Now, Mr Vuk makes another mistake again. The market is never in equilibrium. It never has and never will. Market equilibrium means market efficiency (or commonly called by the finance theorists as EMH - Efficient Market Hypothesis).

    The very nature of financial crises is caused by the inefficiency of the markets. This very factual observation in the real world throws out the EMH as bogus. For EMH to hold any validity, it assumes from the start that equilibrium exists. But unfortunately, equilibrium doesn't exist. It means that the market is never efficient. Borderline efficient? Yes, but it is never fully efficient.

    One can witness the inefficiency of the market in a small scale, which is basically the same as the large scale. On Sunday flea Market, one can observe that some items from certain stalls are sold out before the end of the day, while other stalls never sold out theirs. At the end of the day, they pack their stuff that they weren't able to sell and take them home. WHY? It was inefficient. Demand & supply didn't match or otherwise equal (i.e., equilibrium). This is the reality in the small scale, but actually it happens in the large scale as well.

    It is important to note that the concept of market efficiency or inefficiency holds no matter what an economic philosophy a system is (i.e., either Keynesian or Hayekian). This is why I think that Austrian proponents are deluded in their thinking that somehow if all world economies adopted their Austrian philosophies, then somehow market efficiencies (equilibrium) will exist (at all time).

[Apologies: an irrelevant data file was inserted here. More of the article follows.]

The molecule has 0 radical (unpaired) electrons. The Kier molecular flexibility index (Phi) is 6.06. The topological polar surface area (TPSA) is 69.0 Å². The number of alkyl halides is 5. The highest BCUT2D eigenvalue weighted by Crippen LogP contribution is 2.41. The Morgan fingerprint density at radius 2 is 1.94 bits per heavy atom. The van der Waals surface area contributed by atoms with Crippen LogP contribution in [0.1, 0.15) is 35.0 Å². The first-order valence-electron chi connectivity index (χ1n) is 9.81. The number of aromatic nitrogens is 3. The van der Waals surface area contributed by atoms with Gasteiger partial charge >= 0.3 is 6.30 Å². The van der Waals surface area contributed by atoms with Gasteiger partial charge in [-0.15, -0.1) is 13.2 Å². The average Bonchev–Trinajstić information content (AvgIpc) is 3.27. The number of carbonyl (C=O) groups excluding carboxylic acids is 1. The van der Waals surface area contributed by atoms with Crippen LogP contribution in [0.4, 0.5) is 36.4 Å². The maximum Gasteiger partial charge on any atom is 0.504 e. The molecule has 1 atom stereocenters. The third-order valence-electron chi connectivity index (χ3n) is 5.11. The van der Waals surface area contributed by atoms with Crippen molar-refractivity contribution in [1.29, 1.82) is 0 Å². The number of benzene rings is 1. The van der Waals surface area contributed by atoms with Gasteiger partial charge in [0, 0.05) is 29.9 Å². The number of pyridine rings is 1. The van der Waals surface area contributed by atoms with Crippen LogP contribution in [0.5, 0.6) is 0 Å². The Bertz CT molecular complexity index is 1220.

I'm for Austrian philosophies & a Hayekian supporter; however I’m not deluded to think that everything will be efficient in the market if we all follow Austrian.

    To understand what Haykian said about system self-organize is to mean that the system itself transforms from one phase (state) to another phase (different state). Self-organization takes place whether it is a Keynesian or Hayekian. It is a property of any complex system to self organizes and the reason for that is it (system) wants to find a stable point (or region) to rest. Once that point or region becomes unstable over time, then it transition to another point. It keeps moving and not stays in the same point (or region) at all time.

    Physicists called this SOC (self-organized-critically). It is only in recent years that SOC has started appearing in some economics researches. What I believe is that an Austrian or Hayekian type economic will be better shielded from severe crises compared to a Keynesian system. Crises will still occur because economy is a system and it undergoes self-organization all the time because it is an intrinsic property of a complex system.

  2. PC, my first post disappeared.